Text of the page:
About the Paper
By examining commemorative practices and compensation regimes of the Pakistan Military, Maria Rashid's work focuses on the relationship between the military and its female subjects: the mothers and widows of dead soldiers. She argues that the female subject’s affect, which at the time of the soldier’s death is a focus of management and discipline, is deliberately invoked by the military institution as vital for spectacles of mourning. Also within compensation regimes, the singling out of the female dependent is reflective of the patriarchal state, which enforces a family ethic in ways that further enmesh her within the institutions of the family, military and nation-state. The paper argues that the masculine military institution holds within it both a discomfort with the female subject and the constant need to engage with it.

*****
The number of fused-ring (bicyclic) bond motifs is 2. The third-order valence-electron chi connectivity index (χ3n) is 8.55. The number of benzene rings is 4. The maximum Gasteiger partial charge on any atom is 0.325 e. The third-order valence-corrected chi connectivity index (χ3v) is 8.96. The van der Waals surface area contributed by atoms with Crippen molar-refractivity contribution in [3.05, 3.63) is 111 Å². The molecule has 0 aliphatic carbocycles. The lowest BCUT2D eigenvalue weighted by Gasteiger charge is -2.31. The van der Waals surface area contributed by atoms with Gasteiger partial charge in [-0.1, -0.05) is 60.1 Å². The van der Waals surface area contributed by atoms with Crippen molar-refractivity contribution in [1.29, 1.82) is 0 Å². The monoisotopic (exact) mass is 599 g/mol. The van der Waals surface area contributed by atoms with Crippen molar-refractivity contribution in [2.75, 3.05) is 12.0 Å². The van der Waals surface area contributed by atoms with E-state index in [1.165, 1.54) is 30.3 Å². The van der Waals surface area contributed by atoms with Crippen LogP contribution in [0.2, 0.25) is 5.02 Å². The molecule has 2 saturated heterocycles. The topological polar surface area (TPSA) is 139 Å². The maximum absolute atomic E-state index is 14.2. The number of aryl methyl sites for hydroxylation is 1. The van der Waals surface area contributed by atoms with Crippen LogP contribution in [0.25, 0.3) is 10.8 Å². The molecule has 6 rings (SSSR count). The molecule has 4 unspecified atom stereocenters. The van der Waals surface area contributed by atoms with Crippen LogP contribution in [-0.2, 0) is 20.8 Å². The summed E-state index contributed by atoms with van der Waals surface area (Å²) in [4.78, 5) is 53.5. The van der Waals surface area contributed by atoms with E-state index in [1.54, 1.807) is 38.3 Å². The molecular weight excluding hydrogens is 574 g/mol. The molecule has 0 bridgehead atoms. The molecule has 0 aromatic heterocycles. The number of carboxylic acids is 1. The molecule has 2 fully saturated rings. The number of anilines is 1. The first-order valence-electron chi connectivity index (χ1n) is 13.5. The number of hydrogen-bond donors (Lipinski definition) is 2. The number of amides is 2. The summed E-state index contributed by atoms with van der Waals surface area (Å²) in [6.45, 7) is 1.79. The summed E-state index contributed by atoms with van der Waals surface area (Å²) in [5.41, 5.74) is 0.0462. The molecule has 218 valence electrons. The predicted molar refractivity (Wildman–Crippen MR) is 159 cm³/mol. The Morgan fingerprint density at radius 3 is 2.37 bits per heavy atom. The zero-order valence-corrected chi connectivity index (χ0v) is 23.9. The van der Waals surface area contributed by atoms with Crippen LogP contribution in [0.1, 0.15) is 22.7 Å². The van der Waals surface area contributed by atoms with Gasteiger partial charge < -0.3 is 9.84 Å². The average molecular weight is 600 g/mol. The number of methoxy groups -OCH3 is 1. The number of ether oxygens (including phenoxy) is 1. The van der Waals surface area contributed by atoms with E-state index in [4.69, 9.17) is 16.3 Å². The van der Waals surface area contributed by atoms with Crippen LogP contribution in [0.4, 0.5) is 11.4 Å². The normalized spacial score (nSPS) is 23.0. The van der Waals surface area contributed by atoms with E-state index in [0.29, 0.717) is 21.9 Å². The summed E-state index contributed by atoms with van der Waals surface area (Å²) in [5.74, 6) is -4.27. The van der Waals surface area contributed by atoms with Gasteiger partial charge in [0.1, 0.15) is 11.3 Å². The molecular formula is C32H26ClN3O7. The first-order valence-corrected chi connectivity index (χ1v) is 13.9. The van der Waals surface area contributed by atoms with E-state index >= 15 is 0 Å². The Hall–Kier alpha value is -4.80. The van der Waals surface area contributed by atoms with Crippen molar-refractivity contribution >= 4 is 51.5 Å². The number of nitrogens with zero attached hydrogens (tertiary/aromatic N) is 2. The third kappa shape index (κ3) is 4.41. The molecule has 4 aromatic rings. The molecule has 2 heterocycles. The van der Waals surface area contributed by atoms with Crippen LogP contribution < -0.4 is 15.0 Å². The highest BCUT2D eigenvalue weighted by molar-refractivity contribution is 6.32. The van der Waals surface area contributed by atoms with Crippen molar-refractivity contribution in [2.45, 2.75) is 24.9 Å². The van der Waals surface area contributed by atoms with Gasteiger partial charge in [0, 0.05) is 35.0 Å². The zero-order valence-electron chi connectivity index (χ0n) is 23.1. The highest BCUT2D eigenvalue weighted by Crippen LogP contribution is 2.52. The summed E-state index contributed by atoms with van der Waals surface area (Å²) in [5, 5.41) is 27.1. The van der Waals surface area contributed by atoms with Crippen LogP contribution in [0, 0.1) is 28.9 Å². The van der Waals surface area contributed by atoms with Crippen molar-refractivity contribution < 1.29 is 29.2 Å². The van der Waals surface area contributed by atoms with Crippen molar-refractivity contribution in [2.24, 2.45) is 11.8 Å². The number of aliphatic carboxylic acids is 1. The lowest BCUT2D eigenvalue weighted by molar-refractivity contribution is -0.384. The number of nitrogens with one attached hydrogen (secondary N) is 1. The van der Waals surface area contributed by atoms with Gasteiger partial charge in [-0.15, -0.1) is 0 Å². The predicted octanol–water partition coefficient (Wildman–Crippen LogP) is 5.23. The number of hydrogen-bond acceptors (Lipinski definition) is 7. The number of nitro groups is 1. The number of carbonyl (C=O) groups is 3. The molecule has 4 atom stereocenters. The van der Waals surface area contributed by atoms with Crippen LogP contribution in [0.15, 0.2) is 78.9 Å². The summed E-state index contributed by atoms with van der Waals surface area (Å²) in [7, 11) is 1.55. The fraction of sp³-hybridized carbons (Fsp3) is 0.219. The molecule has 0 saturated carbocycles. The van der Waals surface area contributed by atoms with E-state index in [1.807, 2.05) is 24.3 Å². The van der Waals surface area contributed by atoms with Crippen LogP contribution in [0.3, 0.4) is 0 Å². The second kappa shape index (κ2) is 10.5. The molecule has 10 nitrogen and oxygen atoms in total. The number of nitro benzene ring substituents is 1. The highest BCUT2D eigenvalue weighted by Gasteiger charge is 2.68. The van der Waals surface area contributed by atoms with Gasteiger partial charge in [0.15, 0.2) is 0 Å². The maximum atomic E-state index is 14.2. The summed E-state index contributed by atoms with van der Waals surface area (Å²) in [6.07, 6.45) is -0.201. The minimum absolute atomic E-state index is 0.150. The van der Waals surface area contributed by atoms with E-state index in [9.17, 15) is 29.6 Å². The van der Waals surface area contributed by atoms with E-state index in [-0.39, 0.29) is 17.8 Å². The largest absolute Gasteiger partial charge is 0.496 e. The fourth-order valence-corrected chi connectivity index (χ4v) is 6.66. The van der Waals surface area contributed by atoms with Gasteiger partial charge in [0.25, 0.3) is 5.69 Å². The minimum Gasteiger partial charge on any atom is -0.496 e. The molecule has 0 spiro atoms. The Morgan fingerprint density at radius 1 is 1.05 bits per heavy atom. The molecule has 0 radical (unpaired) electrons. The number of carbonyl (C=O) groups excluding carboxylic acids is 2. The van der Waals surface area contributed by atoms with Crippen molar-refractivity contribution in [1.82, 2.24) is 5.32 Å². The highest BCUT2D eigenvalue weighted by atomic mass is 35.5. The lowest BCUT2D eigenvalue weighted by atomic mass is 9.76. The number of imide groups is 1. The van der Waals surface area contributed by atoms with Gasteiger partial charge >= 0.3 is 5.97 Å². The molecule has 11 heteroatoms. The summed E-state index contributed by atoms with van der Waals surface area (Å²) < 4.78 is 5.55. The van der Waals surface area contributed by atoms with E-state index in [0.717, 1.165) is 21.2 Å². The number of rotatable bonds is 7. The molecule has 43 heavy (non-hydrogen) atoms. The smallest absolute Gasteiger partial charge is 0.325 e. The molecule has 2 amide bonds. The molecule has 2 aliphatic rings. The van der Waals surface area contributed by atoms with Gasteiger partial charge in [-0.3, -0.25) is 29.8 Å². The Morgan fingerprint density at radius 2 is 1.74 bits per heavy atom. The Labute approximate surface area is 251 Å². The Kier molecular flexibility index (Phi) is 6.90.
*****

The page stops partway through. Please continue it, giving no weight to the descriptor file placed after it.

Maria Rashid recently completed her PhD from the Department of Politics, SOAS and has previously worked with various non-governmental organizations in Pakistan over the last 18 years on issues of violence against women and children, gender and masculinities.